If you were going to build a bridge, you would want to make sure that it did not fall down if there were too many cars on the bridge.  One way that this is accomplished is to overdesign.  If the bridge is expected to hold at most 20,000 pounds, it should be designed to hold 40,000 pounds.  That way the bridge will still hold strong if the estimated capacity is exceeded.  The same concepts apply to electrical components, and in fact for safety systems, IEC 61508 requires that this overdesign be done.  This practice of limiting electrical, thermal, and mechanical stresses on electrical parts to levels below their specified rating is called de-rating.  If a product is expected to reliably operate, one of the contributing factors must be a conservative design approach.  Components operating significantly below their strength level will result in decreased failure rates and will potentially increase the components’ life.

This classic technique has been around for years, but I am often asked what must be done to prove that a product has been de-rated sufficiently.  Do you have to go as far as listing every component on the board and showing its typical operating levels vs. their rated levels and then calculate how much each component has been de-rated?  This is exactly the method taught in the 1970s, and is still used in the nuclear industries.  Or is it just sufficient to show that you have a process for de-rating in place?

Realistically, the answer lies between these two extremes.  Having a procedure in place is certainly a start, but how do you know that the procedure was followed?  One technique used to optimize this process is thermal imaging of a prototype board.  If a thermal image is taken of a board during normal operation, it can be shown which components are operating hot.  Components that have negligible self-heating can be considered as sufficiently de-rated, while components that are operating hotter should be analyzed further with their de-rating percentages documented and analyzed.  Any components that are shown to not meet the de-rating requirements must be justified.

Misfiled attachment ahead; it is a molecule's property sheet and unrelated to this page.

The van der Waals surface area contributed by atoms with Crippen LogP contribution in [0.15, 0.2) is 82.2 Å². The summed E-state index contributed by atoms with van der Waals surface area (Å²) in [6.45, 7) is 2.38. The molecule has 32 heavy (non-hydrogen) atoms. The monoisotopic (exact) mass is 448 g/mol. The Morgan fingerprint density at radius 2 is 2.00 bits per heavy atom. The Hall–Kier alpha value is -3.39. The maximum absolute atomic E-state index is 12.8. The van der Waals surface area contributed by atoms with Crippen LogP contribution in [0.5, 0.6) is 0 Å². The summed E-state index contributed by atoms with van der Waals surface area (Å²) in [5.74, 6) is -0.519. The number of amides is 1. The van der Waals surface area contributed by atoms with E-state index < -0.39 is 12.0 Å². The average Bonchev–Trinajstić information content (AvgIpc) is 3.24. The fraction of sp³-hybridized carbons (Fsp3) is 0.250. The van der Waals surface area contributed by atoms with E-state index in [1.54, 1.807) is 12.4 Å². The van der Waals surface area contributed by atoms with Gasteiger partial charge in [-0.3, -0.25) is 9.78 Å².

Another technique is to use the FMEDA (Failure Modes Effects and Diagnostics) process to determine where to focus the de-rating analysis.  From a safety point of view, we are mainly concerned with dangerous undetected failures.  These are failures that will cause a loss of the safety function and are not detected by diagnostics.  Therefore, the problem will not be known until the safety function is needed and fails to execute.  The FMEDA technique will identify all failure modes of components that will result in dangerous undetected failures.  This includes failures that are not detected by diagnostics at all as well as failures that are not always detected by diagnostics (Diagnostic Coverage < 100%).  Many component failures are safe (they cause the safety function to falsely trip) or have no effect on the safety function.  By focusing the de-rating analysis only on components that contribute to the dangerous undetected failure rate, the analysis will be limited to the items that can adversely affect the safety of the product.  As a result, the time spent on this analysis is optimized to do the most good from a safety point of view.

Overall, the de-rating process is a well proven technique to improve the reliability and safety of a product.  For safety systems, focusing the analysis on the areas that will affect the safety of the product is a good way to optimize your use of this technique. 

Tagged as:     michael medoff     fmeda     failure modes effects and diagnostics     diagnostic coverage     de-rating  

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